One of the guiding principles behind Nuñez Daughter and iwannalive productions and, well, the ‘Net, is that making media should be as cost free as possible. Computers and internet access are already very, very expensive (net neutrality is good for #blackgirls). No one should have to pay hundreds of dollars for word processing or photo editing software, blog editors, and storage on top of that. Unofficially, 90% of the tools used to make and maintain Nuñez Daughter and iwannalive productions are free of charge.
A favorite tool of ours is Picnik.
Picnik, an online photo editing software, appeared in 2005, started as part of Flickr, and was purchased this year to be part of the Google family. Picnik operates from within your browser (which means there is no software to download to your computer) and includes a range of photo sharing possibilities. You can connect to your photos in Picasa, Facebook, MySpace, Photobucket, Yahoo Search, webcam, URL, and upload from your own computer. When you are finished editing, you can save to the same places or save to Picnik (with a free account you can save the last five photos you were editing).
Once you upload an image, there are five tabs to work with. The first two are account settings and other documentation:
HOME: All the basics you can ask for. A welcome page, a link to the help forums, a button to “Buzz” and enjoy the gratuitous self-promotion by the folks at Picnik), privacy policies, terms, about page and a glimpse at your account (change your password, change your photo quality, upgrade to premium).
LIBRARY: A Start button to lead you into the photo editing process, tabs that let you upload your photos from your computer, create slideshows, go back in your history, upload from URLs, Yahoo search and more.
The last tab (SAVE & SHARE) let’s you save and share to the same sites in a range of file formats: .jpg, .png, .tif, .gif, .pdf, and .bmp.
The middle two tabs are where the magic happens. From the EDIT tab, you can rotate, crop, and resize the image, change the exposure, adjust the color, sharpen the image and fix any red eye. As you proceed, you will be asked to save the changes at each step but an undo button will fix the most recent edits.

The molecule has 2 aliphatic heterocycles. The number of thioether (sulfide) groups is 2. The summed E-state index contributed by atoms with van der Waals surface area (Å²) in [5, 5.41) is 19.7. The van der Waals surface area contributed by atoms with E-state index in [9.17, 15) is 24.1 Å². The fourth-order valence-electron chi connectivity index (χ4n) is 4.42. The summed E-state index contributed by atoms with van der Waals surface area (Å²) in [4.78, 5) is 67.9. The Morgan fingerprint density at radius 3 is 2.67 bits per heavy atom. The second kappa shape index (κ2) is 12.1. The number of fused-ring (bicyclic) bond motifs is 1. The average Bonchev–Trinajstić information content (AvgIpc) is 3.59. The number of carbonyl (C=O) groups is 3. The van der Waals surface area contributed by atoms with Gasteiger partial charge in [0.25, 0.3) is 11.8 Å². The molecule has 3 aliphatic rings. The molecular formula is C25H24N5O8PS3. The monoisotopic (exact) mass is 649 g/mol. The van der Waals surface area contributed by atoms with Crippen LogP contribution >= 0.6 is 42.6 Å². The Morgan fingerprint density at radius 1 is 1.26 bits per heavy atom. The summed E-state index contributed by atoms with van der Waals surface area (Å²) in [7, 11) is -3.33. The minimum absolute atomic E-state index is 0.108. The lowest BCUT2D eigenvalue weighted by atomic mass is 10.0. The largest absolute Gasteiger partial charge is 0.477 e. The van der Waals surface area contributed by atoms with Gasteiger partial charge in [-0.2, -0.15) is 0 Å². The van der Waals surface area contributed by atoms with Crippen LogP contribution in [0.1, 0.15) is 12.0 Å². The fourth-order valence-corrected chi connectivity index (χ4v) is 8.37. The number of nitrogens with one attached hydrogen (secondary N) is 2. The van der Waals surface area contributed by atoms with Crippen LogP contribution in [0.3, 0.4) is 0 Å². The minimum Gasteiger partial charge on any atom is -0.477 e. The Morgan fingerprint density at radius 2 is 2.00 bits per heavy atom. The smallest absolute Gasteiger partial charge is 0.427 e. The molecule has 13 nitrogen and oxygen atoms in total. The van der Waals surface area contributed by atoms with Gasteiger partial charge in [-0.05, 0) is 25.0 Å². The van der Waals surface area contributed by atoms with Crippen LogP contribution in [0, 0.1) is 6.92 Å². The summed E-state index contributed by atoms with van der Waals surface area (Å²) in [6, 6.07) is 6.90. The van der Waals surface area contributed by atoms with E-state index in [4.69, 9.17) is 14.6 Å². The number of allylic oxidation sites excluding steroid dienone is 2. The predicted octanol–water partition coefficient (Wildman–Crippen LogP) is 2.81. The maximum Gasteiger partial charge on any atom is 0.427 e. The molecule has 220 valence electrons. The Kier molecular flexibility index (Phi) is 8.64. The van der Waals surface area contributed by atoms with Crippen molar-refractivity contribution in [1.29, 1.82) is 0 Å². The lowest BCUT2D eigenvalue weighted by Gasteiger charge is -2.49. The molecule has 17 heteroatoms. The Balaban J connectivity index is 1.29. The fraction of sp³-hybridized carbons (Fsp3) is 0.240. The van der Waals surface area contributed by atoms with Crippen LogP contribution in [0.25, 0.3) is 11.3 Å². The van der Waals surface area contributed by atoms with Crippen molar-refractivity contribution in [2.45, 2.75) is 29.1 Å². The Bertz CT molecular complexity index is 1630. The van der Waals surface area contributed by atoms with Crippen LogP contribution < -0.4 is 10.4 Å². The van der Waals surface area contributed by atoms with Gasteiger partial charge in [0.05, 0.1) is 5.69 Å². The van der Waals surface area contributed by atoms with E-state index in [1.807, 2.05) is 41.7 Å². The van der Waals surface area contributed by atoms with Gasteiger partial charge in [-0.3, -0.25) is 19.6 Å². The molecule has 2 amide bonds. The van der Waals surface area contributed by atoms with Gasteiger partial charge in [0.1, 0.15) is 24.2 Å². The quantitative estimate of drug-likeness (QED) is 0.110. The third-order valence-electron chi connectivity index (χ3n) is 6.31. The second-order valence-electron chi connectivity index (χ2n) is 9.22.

From the CREATE tab, you have a range of free and premium options that let you change and add effects to the edited image. From there, you can add frames, text, stickers, invert colors, fade, blur, blush, brighten and more. The free options are more than enough to significantly change an image. Here’s the same image of Lorraine, cropped, gooified, posterized, 1960s’d, with a unicorn sticker (under Mediaeval) faded to 20% & dyed a burnished red #9F2700, all in a drop shadow frame with the “iwannalive productions” copyright in white (#E1FFD9) in the lower right-hand corner:
( This image is hilarious to me for some reason. Maybe because Lorraine is my unicorn? Mmmm. #BlackGirlGenius)
Want more? We will be sharing skillz throughout the month as Nunez Daughter counts down to the Allied Media Conference where shawties with skillz to share will be teaching each other and AMC attendees what we know. Join us!!!
If you can’t join us, pre-purchase our ‘zine! We will document all the fabulousness of the skills shared with a zine, dropbox folder, and cd that encompasses digital versions of the skills we shared all housed online in a dropbox or via a CD or zine we could mail to you. For just $7 (the price of a fancy cup of coffee) you can live or relive the dream that was this years Skillshare!
And if you can’t do either, but you like what you see, donate a few dollars or fifty dollars to help us get there and support our goal of spreading radical woman of color media making around the globe.
What free photo editing or image sharing software do you use? If you’ve tried Picnik, how do you like it?